is finally comfortable in the 23,000
seat house.

Givens. despite playing with that

strange shoulder injury suffered in
the exhibition game against the
Russians, ignored the inconvenience
and crashed the boards with
relentless authority.

Many of his points came on tip-ins
as he passed Johnny Cox, Pat Riley
and Cliff Hagan to move into eighth
place on the all-time UK scoring list.
One of those follow shots almost flew
over the backboard before settling
back into the basket. On another
occasion, be practically reached
behind his back for the ball and
deftly drove it home.

“I didn‘t know anything about it,"
Givens said when asked how it felt to
move up on the UK scoring list. “I'm
just happy to be in the record books.

“They ( the SMU defense) weren’t
blocking out; that made it a lot

easier for us. I'm surprised we did
as well as we did without James and
LaVon (Williams)."

When asked if he would have any
special advice for the freshmen
during the eight days of practice for
Indiana, Givens said he understood
their plight. Three years ago, he
knew what it was like to be a fresh-
man playing on a senior-dominated

“The freshmen need to keep their
heads up and not get down." Givens
said. “It‘s new for them. I wish they
didn't get outscored. They‘ve been
working real hard.“

Robey was also sympathetic with
the freshmen, despite their rapid
collapse. “The freshmen learned a
lot,“ he said, also remembering the
games when he made mistakes with

the 1974-75 NCAA finalists.

“They can look at the film, learn
to block off and work on their
mistakes. We can spend a week and
a half together. They had to have
had the jitters before 23,000 people. I
remember my first game here last
year. As a junior I even had the

The 23 points scored by Robey
came on eight field goals in 13 at-
tempts and seven free throws without
a miss.

“The game as a whole was a
success for us. Our offense is geared
to letting forwards handle the ball,"
he said. “If you faked them up, you
could go around them.“

Robey also explained how he and
Phillips have become the demolition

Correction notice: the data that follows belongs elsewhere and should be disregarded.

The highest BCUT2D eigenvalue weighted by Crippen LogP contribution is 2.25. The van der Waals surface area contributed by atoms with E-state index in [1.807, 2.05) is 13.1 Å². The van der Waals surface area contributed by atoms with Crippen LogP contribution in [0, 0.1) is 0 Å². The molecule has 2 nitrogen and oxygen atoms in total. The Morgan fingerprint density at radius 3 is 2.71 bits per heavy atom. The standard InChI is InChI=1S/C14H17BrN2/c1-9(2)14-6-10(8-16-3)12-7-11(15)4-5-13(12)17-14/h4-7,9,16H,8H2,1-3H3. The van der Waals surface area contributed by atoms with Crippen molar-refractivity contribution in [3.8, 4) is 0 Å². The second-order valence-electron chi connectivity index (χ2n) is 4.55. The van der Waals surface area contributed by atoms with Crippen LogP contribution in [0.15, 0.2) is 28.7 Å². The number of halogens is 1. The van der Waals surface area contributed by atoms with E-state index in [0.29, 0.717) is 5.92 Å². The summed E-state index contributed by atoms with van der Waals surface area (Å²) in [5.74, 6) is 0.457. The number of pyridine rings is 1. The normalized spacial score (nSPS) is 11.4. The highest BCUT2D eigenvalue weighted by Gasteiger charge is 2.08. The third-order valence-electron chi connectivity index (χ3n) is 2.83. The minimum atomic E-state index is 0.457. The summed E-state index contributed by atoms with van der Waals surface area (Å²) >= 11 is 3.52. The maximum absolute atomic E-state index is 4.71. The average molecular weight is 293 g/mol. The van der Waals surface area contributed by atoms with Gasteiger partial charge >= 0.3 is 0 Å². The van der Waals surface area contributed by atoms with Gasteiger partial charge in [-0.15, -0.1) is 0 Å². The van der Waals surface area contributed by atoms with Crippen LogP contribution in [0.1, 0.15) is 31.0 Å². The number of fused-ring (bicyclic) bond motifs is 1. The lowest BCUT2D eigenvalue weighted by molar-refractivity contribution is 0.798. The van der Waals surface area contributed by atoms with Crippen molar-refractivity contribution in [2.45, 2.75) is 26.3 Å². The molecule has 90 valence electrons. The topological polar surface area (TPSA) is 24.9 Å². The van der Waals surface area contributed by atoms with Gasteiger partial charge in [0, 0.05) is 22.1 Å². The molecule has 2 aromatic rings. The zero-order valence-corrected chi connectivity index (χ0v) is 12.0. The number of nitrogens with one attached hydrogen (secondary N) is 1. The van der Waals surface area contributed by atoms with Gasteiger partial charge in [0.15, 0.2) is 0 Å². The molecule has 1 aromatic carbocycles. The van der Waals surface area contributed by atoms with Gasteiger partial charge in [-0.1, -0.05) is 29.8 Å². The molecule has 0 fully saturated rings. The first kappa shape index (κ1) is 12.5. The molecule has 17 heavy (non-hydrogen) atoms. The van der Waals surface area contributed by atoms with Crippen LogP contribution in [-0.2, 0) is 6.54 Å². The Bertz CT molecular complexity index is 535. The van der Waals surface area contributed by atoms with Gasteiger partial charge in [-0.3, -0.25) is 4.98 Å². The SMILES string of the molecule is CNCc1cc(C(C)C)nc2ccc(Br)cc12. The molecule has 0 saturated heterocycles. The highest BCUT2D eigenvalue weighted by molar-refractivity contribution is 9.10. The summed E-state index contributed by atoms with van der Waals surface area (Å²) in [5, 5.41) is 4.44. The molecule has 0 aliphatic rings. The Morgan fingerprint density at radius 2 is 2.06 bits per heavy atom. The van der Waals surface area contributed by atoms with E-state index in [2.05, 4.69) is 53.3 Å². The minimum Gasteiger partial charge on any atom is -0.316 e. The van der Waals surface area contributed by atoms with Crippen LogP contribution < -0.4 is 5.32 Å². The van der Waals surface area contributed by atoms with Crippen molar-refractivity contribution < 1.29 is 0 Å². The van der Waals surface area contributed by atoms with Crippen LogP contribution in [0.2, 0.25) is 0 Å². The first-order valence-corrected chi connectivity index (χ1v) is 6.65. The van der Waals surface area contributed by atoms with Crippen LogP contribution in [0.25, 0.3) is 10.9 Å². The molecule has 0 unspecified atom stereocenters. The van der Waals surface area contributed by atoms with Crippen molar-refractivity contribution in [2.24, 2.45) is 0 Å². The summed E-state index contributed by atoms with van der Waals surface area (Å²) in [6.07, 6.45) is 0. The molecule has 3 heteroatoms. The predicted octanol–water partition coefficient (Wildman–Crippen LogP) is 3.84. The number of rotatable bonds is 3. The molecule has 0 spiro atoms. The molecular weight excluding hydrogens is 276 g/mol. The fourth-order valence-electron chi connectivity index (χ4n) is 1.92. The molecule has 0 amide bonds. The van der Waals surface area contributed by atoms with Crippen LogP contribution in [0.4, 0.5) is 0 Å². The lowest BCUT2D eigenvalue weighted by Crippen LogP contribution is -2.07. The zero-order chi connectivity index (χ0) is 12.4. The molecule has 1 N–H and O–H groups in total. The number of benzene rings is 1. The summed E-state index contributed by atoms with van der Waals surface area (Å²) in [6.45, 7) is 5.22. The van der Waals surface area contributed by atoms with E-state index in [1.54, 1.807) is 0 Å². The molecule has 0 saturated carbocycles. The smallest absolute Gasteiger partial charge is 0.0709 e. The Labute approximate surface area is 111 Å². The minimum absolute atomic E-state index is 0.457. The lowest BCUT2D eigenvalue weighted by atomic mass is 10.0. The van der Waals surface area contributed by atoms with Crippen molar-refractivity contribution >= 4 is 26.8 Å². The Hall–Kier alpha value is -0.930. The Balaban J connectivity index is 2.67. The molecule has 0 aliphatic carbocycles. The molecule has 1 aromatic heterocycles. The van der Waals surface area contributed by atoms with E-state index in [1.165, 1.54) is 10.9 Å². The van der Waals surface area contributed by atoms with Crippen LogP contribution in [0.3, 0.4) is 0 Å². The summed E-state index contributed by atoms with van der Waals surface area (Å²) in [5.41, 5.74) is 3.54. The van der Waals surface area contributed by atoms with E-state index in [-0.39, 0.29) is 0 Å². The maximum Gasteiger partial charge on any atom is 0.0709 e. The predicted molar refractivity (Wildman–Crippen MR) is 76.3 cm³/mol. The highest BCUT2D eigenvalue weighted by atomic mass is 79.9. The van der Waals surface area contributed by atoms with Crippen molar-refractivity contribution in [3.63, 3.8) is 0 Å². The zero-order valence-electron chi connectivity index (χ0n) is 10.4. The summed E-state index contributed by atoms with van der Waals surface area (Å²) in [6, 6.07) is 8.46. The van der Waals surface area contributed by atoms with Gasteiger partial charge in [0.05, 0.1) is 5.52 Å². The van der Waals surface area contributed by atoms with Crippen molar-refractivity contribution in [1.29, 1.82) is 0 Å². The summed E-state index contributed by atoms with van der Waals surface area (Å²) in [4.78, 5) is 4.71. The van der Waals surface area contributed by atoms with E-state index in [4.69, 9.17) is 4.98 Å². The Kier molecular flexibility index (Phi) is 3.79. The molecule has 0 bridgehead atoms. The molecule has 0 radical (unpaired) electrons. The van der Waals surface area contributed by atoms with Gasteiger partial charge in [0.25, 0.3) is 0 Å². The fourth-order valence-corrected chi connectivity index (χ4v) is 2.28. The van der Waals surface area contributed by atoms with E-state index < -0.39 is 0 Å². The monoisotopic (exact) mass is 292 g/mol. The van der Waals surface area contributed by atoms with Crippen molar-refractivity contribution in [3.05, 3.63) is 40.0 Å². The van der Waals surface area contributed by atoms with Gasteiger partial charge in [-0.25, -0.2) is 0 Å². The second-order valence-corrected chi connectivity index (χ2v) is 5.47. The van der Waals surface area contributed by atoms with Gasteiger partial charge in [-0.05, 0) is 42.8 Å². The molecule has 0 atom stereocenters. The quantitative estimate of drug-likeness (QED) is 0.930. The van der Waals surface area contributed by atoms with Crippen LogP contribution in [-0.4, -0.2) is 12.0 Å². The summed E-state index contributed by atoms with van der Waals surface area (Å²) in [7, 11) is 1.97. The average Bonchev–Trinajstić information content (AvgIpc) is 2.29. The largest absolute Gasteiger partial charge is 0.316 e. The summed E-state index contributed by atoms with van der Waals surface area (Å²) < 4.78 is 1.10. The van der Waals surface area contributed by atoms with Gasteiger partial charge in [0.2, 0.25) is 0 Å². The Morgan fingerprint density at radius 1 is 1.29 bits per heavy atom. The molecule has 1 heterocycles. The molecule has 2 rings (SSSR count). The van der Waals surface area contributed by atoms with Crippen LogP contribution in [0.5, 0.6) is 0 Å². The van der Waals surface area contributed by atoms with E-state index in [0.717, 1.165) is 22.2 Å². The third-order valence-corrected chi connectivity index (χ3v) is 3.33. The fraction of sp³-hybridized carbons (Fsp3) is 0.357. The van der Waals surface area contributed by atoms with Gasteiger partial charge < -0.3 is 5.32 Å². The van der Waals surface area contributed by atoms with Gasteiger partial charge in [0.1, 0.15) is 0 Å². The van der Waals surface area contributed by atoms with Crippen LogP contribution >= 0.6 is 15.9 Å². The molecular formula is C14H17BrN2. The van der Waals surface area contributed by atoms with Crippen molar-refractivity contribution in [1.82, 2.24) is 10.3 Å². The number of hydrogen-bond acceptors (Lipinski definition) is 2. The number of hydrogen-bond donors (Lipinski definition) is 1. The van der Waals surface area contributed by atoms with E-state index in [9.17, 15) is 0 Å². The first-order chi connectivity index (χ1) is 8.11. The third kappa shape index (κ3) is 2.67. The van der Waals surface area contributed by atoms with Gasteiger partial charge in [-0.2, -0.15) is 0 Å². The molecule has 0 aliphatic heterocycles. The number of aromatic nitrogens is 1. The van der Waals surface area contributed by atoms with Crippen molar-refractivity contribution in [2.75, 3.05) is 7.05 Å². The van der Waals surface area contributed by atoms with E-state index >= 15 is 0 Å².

duo on offense Kentucky fans have

long awaited. “Mike and I have had
a chance to work together. We've
been going against people our own
size for a change."

It's true that SMU did not have the
size to cope with UK's inside
strength. But when the Wildcats
have to face Bobby Knight‘s
Hoosiers one week from today. they
will have even more of it with the
return of James Lee and LaVon

And, eventually. sophomore Jay
Shidler will return to add some
depth to the already competitive
guard position. So if anyone thinks
the 109—75 rout of the Russians and
Saturday's breather against SMU
were impressive. there‘s more to
come in the games ahead.




which claimed 164 lives. will be much

would transfer the fire marshal‘s office

and cnstmction.

reorganization involving the state fire



wrote the socalled Mormon Will.


off a chain reaction in the Kentucky capital aimed at
preventing a similar disaster in the future.

The reverberations of the Memorial Day weekend blaze,

General Assembly convenes in January.
Two key proposals are expected to be considered. The first

of Insurance to a new state department for buildings, housing

broaden the fire marshal's enforcement powers.

begin today in a trial to determine whether Howard Hughes

Attorneys involved in the complex litigation over the three
page document took eight days to select the five men and

in evidence when the

from the Department The will is only